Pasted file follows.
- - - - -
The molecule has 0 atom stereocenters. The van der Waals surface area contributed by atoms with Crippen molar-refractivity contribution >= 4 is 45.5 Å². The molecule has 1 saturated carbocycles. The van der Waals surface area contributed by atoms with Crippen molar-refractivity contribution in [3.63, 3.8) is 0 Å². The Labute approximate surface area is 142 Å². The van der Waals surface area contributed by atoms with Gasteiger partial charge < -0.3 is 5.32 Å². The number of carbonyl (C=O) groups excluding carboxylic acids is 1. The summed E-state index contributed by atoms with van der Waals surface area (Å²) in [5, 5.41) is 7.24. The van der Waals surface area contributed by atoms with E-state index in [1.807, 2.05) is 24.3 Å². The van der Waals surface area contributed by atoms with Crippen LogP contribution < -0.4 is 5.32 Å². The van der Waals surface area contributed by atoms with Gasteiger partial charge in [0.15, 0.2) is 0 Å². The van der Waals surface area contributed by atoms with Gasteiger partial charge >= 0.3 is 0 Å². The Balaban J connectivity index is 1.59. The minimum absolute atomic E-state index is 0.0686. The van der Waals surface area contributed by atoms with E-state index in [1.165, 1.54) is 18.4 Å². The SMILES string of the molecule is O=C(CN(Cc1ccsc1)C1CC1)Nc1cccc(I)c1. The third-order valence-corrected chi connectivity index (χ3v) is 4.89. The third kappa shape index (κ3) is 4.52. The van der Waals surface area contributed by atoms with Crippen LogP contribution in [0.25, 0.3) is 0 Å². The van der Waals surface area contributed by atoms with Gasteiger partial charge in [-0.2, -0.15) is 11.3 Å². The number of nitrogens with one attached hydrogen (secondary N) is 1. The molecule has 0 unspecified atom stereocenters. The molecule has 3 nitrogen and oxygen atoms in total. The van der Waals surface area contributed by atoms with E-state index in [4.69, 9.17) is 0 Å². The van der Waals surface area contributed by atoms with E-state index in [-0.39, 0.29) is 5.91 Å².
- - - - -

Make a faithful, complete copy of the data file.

The molecule has 0 atom stereocenters. The van der Waals surface area contributed by atoms with Crippen molar-refractivity contribution >= 4 is 45.5 Å². The molecule has 1 saturated carbocycles. The van der Waals surface area contributed by atoms with Crippen molar-refractivity contribution in [3.63, 3.8) is 0 Å². The Labute approximate surface area is 142 Å². The van der Waals surface area contributed by atoms with Gasteiger partial charge < -0.3 is 5.32 Å². The number of carbonyl (C=O) groups excluding carboxylic acids is 1. The summed E-state index contributed by atoms with van der Waals surface area (Å²) in [5, 5.41) is 7.24. The van der Waals surface area contributed by atoms with E-state index in [1.807, 2.05) is 24.3 Å². The van der Waals surface area contributed by atoms with Crippen LogP contribution < -0.4 is 5.32 Å². The van der Waals surface area contributed by atoms with Gasteiger partial charge in [0.15, 0.2) is 0 Å². The van der Waals surface area contributed by atoms with Gasteiger partial charge >= 0.3 is 0 Å². The Balaban J connectivity index is 1.59. The minimum absolute atomic E-state index is 0.0686. The van der Waals surface area contributed by atoms with E-state index in [1.165, 1.54) is 18.4 Å². The SMILES string of the molecule is O=C(CN(Cc1ccsc1)C1CC1)Nc1cccc(I)c1. The third-order valence-corrected chi connectivity index (χ3v) is 4.89. The third kappa shape index (κ3) is 4.52. The van der Waals surface area contributed by atoms with Crippen LogP contribution in [0.25, 0.3) is 0 Å². The van der Waals surface area contributed by atoms with Gasteiger partial charge in [-0.2, -0.15) is 11.3 Å². The number of nitrogens with one attached hydrogen (secondary N) is 1. The molecule has 0 unspecified atom stereocenters. The molecule has 3 nitrogen and oxygen atoms in total. The van der Waals surface area contributed by atoms with E-state index in [4.69, 9.17) is 0 Å². The van der Waals surface area contributed by atoms with E-state index in [-0.39, 0.29) is 5.91 Å².